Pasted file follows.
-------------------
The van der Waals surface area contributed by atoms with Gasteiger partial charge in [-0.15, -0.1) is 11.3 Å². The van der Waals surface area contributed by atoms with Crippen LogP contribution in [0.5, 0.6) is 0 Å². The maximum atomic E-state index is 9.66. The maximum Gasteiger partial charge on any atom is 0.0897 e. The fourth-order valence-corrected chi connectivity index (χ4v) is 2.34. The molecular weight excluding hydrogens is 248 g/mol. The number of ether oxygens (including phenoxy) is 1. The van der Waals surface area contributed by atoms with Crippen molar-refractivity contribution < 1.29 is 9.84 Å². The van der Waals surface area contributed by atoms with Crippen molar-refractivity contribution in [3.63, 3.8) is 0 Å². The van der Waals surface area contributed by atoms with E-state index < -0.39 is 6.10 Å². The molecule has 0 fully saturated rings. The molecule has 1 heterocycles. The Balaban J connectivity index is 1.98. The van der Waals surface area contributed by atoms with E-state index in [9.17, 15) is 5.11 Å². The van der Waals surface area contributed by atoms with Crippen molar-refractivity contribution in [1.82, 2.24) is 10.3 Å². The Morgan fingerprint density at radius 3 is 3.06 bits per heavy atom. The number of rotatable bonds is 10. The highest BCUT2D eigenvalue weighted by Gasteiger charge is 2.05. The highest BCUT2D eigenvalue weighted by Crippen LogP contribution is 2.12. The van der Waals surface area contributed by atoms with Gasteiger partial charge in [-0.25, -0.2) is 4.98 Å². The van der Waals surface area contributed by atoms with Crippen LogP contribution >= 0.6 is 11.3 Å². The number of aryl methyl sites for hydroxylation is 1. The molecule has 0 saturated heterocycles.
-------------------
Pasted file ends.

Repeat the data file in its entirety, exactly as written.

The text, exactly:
The van der Waals surface area contributed by atoms with Gasteiger partial charge in [-0.15, -0.1) is 11.3 Å². The van der Waals surface area contributed by atoms with Crippen LogP contribution in [0.5, 0.6) is 0 Å². The maximum atomic E-state index is 9.66. The maximum Gasteiger partial charge on any atom is 0.0897 e. The fourth-order valence-corrected chi connectivity index (χ4v) is 2.34. The molecular weight excluding hydrogens is 248 g/mol. The number of ether oxygens (including phenoxy) is 1. The van der Waals surface area contributed by atoms with Crippen molar-refractivity contribution < 1.29 is 9.84 Å². The van der Waals surface area contributed by atoms with Crippen molar-refractivity contribution in [3.63, 3.8) is 0 Å². The van der Waals surface area contributed by atoms with E-state index < -0.39 is 6.10 Å². The molecule has 0 fully saturated rings. The molecule has 1 heterocycles. The Balaban J connectivity index is 1.98. The van der Waals surface area contributed by atoms with E-state index in [9.17, 15) is 5.11 Å². The van der Waals surface area contributed by atoms with Crippen molar-refractivity contribution in [1.82, 2.24) is 10.3 Å². The Morgan fingerprint density at radius 3 is 3.06 bits per heavy atom. The number of rotatable bonds is 10. The highest BCUT2D eigenvalue weighted by Gasteiger charge is 2.05. The highest BCUT2D eigenvalue weighted by Crippen LogP contribution is 2.12. The van der Waals surface area contributed by atoms with Gasteiger partial charge in [-0.25, -0.2) is 4.98 Å². The van der Waals surface area contributed by atoms with Crippen LogP contribution >= 0.6 is 11.3 Å². The number of aryl methyl sites for hydroxylation is 1. The molecule has 0 saturated heterocycles.